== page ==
Static characters in literature

I studied literature because I liked it.  The contrivance of setting, of the sequence of actions, and the “depth” of characters, all rote for storytelling, seemed to rest upon arbitrary ideas propped up with murder, getting booty, and good old chaos. You needed a time and a place to host plays and sell seats. This is mirrored in the stories. You have exposition, action and resolution. You need a limited amount of people to focus upon capering about the cleared area, nay, raised area, and word spread. You had to limit the characters in a play. In society, you have limited resources, managed by a power structure, but, unfortunately, within the function of a role resided a human being who liked to play, to love, feel, remember, to make art and ceremony, to get booty, and even punch and kick and bite one another.


Word spread. The presses began industrial. Flakes of vellum, of pulp, of ink and binding arts fell beneath a new sky. Thank heavens our world shrank to accommodate the egos that claimed it from one another. They battled, wrote their legacies in the blood of the naked and the dead.

The ages become distilled into compact forms, stackable. It became necessary to pull the camera back. It became to invent cameras that could see the dirty corners of every charmed quark. It became necessary to begin to destroy the page. It became necessary to scale the architecture to the atomic scale.

Feudal society glommed onto dramatic structure because the citizenry, the hive lived in a “great chain of being”. It was so bound to the pursuit of everything “proper” and “good” that it did not see itself as a link in a chain clasped and looped onto itself, a noose. They, these civilizations, swayed on up, like hillbillies to the jug house, drawn like worm grunted from warm loose forest earth, moving into the tempest of its mortal coil. Religion kept the beacon bright. Philosophy, the valiance behind the shield and gavel, gave chase to perpetuity.

They, these other nameless souls, they buried their dead beneath stones with words carved to outlast other names. Names for every moment. Names for every person, every worm that turns it back to earth. Names for every atom, every quantum string. Names for every part of each of all and many. It’s absurd to live within a tree that has infinite levels and no branches. That’s a ring. A name for every ring. And yet, each book claimed for itself a forest. For each epigram, the calumnity of a wit took license to devour a small grove of woods. It asks for this infinity, but we have only this one small world.

What is an epigram? A dwarfish whole;
Its body brevity, and wit its soul.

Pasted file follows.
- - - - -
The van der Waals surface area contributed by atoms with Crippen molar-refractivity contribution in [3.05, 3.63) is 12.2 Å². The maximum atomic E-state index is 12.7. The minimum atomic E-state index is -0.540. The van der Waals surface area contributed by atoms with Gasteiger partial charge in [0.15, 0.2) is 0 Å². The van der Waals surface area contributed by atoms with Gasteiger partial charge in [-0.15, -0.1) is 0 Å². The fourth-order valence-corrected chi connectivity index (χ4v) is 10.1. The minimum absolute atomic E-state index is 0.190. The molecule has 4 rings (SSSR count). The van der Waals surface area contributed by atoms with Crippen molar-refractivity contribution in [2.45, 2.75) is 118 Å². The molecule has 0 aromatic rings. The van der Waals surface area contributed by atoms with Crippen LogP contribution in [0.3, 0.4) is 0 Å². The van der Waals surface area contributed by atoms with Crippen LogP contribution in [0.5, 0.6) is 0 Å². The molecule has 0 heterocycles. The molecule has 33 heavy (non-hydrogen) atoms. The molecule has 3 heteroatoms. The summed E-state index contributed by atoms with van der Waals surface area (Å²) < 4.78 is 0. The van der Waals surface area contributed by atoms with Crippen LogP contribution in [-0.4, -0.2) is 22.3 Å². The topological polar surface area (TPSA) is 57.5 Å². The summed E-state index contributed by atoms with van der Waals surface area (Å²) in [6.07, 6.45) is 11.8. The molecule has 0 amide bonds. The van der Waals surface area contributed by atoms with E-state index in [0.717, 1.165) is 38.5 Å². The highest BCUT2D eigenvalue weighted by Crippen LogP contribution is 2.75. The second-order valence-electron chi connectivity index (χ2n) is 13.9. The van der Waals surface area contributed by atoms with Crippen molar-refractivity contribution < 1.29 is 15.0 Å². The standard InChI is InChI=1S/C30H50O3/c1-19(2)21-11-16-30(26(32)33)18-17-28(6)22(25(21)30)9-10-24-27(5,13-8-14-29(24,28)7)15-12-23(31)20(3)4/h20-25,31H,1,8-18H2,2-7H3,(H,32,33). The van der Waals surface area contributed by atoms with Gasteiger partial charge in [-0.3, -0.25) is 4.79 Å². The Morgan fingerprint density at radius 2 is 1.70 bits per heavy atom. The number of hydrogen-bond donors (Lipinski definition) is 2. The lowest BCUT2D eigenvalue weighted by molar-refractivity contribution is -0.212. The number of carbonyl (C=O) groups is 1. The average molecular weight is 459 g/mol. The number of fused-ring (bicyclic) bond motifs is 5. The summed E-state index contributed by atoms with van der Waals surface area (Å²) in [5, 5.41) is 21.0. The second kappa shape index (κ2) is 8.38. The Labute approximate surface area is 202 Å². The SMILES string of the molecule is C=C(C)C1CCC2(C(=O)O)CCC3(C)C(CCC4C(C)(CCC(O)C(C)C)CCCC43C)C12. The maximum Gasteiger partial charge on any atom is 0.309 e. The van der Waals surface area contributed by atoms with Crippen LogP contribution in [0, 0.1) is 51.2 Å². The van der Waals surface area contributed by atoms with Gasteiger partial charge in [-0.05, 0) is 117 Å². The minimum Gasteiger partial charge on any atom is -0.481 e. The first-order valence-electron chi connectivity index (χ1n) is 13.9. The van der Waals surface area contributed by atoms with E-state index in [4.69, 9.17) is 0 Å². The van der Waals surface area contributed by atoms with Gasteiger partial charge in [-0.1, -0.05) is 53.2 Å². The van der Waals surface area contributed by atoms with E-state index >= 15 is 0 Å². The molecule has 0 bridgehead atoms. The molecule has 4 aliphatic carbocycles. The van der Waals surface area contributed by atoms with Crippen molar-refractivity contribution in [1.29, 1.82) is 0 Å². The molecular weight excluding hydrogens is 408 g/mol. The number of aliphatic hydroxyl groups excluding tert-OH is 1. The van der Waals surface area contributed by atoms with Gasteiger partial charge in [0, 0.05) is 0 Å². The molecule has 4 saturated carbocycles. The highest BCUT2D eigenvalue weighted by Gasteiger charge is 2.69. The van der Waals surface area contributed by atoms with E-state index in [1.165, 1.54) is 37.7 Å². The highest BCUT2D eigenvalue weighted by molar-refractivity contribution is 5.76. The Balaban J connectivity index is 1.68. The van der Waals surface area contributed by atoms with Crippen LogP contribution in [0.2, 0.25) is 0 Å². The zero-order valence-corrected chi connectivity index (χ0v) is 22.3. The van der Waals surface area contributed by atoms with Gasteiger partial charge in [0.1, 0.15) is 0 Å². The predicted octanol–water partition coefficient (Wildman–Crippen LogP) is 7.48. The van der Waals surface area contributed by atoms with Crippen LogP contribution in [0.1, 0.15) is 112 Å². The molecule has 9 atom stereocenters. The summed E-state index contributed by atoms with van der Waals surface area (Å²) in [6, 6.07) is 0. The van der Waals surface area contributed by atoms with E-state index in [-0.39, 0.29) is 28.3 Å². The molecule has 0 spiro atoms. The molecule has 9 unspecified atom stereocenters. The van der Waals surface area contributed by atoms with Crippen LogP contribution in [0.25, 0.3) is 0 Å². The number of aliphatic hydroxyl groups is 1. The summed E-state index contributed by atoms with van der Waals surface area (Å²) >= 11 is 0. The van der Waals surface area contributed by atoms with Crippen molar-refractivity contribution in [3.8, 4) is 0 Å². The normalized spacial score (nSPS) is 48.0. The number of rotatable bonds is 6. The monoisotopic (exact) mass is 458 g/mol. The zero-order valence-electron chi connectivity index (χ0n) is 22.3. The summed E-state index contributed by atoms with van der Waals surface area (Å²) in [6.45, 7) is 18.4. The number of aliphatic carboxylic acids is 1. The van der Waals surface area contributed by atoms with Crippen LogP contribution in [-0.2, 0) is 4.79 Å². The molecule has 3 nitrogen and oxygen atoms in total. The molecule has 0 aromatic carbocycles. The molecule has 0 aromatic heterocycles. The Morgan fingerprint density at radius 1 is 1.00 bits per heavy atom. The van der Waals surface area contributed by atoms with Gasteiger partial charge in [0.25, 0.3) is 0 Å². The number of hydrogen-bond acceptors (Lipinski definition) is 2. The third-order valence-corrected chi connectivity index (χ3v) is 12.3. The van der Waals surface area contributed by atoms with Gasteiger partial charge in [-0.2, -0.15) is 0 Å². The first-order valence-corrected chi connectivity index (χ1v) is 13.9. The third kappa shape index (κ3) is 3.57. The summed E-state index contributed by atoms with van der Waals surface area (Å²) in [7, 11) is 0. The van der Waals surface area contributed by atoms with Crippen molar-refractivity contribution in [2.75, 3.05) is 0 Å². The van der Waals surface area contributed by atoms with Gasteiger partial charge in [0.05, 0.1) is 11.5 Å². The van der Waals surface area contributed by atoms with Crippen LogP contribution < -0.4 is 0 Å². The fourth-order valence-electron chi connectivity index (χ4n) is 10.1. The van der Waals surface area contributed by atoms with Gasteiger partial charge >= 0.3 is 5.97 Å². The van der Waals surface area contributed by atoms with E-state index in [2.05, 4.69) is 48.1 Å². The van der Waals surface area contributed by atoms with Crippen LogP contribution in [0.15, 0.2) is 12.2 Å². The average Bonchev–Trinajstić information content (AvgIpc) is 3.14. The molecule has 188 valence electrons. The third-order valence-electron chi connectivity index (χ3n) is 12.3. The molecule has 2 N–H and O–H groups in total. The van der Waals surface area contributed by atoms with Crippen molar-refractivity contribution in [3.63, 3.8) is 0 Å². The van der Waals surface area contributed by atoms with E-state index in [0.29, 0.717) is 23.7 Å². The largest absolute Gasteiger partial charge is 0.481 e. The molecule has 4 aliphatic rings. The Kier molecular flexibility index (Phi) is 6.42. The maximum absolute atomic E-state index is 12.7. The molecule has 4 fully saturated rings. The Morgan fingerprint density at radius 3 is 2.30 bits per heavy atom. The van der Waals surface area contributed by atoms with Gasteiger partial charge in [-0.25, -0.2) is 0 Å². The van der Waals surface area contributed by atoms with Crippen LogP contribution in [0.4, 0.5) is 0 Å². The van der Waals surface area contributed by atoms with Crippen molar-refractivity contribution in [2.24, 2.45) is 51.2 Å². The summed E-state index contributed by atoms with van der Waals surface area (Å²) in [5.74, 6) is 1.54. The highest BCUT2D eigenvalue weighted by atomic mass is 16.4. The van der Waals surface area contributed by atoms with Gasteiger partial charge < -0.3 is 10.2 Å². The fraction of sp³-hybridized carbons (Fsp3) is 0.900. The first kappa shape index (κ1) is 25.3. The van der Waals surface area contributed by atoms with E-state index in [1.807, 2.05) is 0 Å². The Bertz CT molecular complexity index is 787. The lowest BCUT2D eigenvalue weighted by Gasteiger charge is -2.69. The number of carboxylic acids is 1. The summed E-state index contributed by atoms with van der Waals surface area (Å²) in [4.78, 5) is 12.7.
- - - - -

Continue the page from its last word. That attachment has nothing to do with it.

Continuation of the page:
—Samuel Taylor Coleridge

Think of characters as having abilities and constraints. The lesser characters have very little to do other than provide an action or word or nudge of event, whereas the protagonist and antagonist feel more and do more. No one wants anyone else to have dimensions that do not aid in self-preservation. Everyone doing the same fucking thing, tiresome.

Egocentric. Our dramas revealed the egocentric constraints that our leaders distilled within our social artifice. Our arts, our religion. This is so difficult for me to describe. The middle ages would have menageries, and we have libraries, but as for brick and mortar, nothing more. Revolution is coming. It will have the shape of the verbs it cannot control with banana smoothies and whirlpools.

In some society, the importance of roles can all but rule a group. It is simulation of a human idea, a way of marshalling forces. A character simulating an action is  hobbled by his experiences and proclivities. Say, limiting abilities in number and largesse to the heft of ones ones purse would determine the range of actions. Success and intelligence are not as mutually exclusive as one would think, if one were judging by the current administration. Some people are exceedingly good at hiding from idiot rulers, going rogue, wrecking society.

A name for every scrape, every wound. A name for every relationship, sticking to everything like static electricity.

Quartz and silicon and tourmaline and titanium and copper and hydrocarbons and everything else moving through my empty spaces (intervals of time bound to memories).

The pyramid. The hierarchy. The many supporting the few. These were stories. We built things made of stories. These stories began to communicate through intercultural expressions. International symposiums explored our existence. This has granulated to universal dimensions. Society could not function in a state of anarchy. You needed law and order, with law being interpretations required to understand concentrations of power. Class systems perpetuated these forms. Children were tracked and trended. Adult life was predication of blunt economic forces and childhood effort. Ideal candidates were intelligent and compliant tools.


I still think that preconceptions about human beings are reflected in the topics used to stimulate young minds.

I still think that people are verbs, but it is not in one’s nature to fully define actionable consequences, so it is hard to “name” an individual’s particular complex distinctive way of being which can be assigned a collection of variables, but it is sort of tenuous to assume that every simulated intelligence could act together cohesively at any given moment in an organic way people could perceive. We get pieces of the whole. We have brains, and brains have unknown biases.

What will humanity become through cybernetic evolution? How will it manifest?


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